1. Blegen, Mary A. PhD, RN, FAAN

Article Content

The endless debate about the relative merits of Quantitative research and Qualitative research remains a central theme in evaluating evidence to guide nursing practice. Yet, this dichotomy is at best a misnomer and at worst an obfuscation of real issues.


Quantitative and qualitative refer to data: counted or numeric and narrative or categorical. Quantitative data arise from measurement processes that assign numerical values indicating greater or lesser amounts that can be analyzed in prescribed ways. Qualitative data arise from words describing values of things that are not meaningful as varying amounts (gender, experiences, occurrences, and actions). These qualitative data may be analyzed by counting or with procedures that produce themes or patterns representing unique experiences of individuals or groups.


Analyzing evidence for application in practice focuses on the likelihood that (a) the phenomenon addressed in the research project will occur in the future in similar or dissimilar settings and (b) the relationships found between the actions and events are causal and not coincidental. The first represents generalizability of knowledge (external validity), and the second refers to the certainty of relationships found among study concepts (internal validity).


Experimental studies (e.g., randomized controlled trials) use qualitative as well as quantitative data. The intervention (treat/not treat) is qualitative-the event of treatment occurred or did not. The outcome could be a change in the subjects' condition, death or life, another qualitative indicator. Much more important to evaluating evidence for practice than the qualitative-quantitative data issue is whether the intervention rather than some other event brought about the observed effect and whether this intervention would have the same result in the future, in other settings, with other patients.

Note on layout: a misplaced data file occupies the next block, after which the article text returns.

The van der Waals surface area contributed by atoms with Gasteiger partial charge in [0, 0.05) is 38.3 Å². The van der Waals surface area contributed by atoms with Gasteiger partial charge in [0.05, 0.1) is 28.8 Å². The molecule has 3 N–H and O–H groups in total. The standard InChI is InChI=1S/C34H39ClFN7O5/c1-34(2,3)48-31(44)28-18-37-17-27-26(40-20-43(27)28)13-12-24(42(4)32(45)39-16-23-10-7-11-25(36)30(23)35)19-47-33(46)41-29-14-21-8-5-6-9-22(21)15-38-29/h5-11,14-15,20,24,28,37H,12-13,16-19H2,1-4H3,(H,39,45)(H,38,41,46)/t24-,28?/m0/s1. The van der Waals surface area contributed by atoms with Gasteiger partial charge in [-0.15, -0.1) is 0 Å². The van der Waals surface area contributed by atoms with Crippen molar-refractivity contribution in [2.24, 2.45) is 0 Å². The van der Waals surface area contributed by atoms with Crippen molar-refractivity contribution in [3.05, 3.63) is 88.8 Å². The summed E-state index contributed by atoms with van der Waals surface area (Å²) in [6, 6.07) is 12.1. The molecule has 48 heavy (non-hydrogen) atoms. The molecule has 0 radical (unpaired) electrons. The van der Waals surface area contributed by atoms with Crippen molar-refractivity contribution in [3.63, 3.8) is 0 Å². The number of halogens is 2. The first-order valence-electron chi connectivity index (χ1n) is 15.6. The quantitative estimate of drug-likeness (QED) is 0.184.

Exploratory studies, with no intention of showing causal relationships, use both quantitative and qualitative data. Measurement procedures assign greater or lesser values to phenomena and then analyze to determine clustering, associations between phenomena, and differences across groups or time. These studies use advanced statistical procedures with intricately measured quantitative data, but they are not intended to create interventions for practice. To the extent that exploratory studies correctly describe an objective phenomenon that will likely exist in other populations and settings (general knowledge), the information can help us understand problems and inform practice. Exploratory studies that interpret unique phenomenon not likely to occur in other persons at other times and places are interesting but cannot guide practice interventions. To be applied in practice, knowledge must inform decisions about the likely effect of a selected action (treatment decision, care process, and management decision) on an outcome of interest.


The qualitative-quantitative debate must be re-framed to promote clarity of language and of thought. Persons in training to conduct or apply research must understand the basis for making judgments about the strength of the evidence. It is not about qualitative or quantitative data, but whether the evidence was produced using procedures that promote certainty about the relationships and confidence that the knowledge will apply to groups whose care we wish to improve.


Mary A. Blegen, PhD, RN, FAAN


Professor and Director of the Center for Patient Safety


School of Nursing, University of California San Francisco